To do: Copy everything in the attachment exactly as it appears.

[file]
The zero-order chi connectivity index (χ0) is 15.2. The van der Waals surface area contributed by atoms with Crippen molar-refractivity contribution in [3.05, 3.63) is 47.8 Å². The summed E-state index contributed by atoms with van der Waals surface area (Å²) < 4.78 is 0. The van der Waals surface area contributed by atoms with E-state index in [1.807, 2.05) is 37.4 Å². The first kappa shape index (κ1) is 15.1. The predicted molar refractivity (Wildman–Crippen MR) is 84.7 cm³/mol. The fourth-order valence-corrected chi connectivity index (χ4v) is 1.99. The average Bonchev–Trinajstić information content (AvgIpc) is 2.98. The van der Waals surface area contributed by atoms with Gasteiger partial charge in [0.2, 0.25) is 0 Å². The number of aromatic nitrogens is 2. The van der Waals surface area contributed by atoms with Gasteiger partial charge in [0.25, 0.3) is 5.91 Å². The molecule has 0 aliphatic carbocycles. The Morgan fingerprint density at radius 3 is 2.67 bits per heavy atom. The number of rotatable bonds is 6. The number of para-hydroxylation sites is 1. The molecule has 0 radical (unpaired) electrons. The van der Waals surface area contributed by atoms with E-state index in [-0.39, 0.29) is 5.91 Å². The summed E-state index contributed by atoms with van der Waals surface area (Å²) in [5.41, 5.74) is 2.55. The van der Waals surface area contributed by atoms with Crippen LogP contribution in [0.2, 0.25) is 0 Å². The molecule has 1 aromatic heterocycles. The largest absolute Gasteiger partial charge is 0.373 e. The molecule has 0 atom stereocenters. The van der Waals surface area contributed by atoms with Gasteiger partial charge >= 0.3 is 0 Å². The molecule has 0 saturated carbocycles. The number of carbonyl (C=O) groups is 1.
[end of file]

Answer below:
The zero-order chi connectivity index (χ0) is 15.2. The van der Waals surface area contributed by atoms with Crippen molar-refractivity contribution in [3.05, 3.63) is 47.8 Å². The summed E-state index contributed by atoms with van der Waals surface area (Å²) < 4.78 is 0. The van der Waals surface area contributed by atoms with E-state index in [1.807, 2.05) is 37.4 Å². The first kappa shape index (κ1) is 15.1. The predicted molar refractivity (Wildman–Crippen MR) is 84.7 cm³/mol. The fourth-order valence-corrected chi connectivity index (χ4v) is 1.99. The average Bonchev–Trinajstić information content (AvgIpc) is 2.98. The van der Waals surface area contributed by atoms with Gasteiger partial charge in [0.2, 0.25) is 0 Å². The number of aromatic nitrogens is 2. The van der Waals surface area contributed by atoms with Gasteiger partial charge in [0.25, 0.3) is 5.91 Å². The molecule has 0 aliphatic carbocycles. The Morgan fingerprint density at radius 3 is 2.67 bits per heavy atom. The number of rotatable bonds is 6. The number of para-hydroxylation sites is 1. The molecule has 0 radical (unpaired) electrons. The van der Waals surface area contributed by atoms with E-state index in [-0.39, 0.29) is 5.91 Å². The summed E-state index contributed by atoms with van der Waals surface area (Å²) in [5.41, 5.74) is 2.55. The van der Waals surface area contributed by atoms with Crippen LogP contribution in [0.2, 0.25) is 0 Å². The molecule has 1 aromatic heterocycles. The largest absolute Gasteiger partial charge is 0.373 e. The molecule has 0 atom stereocenters. The van der Waals surface area contributed by atoms with Gasteiger partial charge >= 0.3 is 0 Å². The molecule has 0 saturated carbocycles. The number of carbonyl (C=O) groups is 1.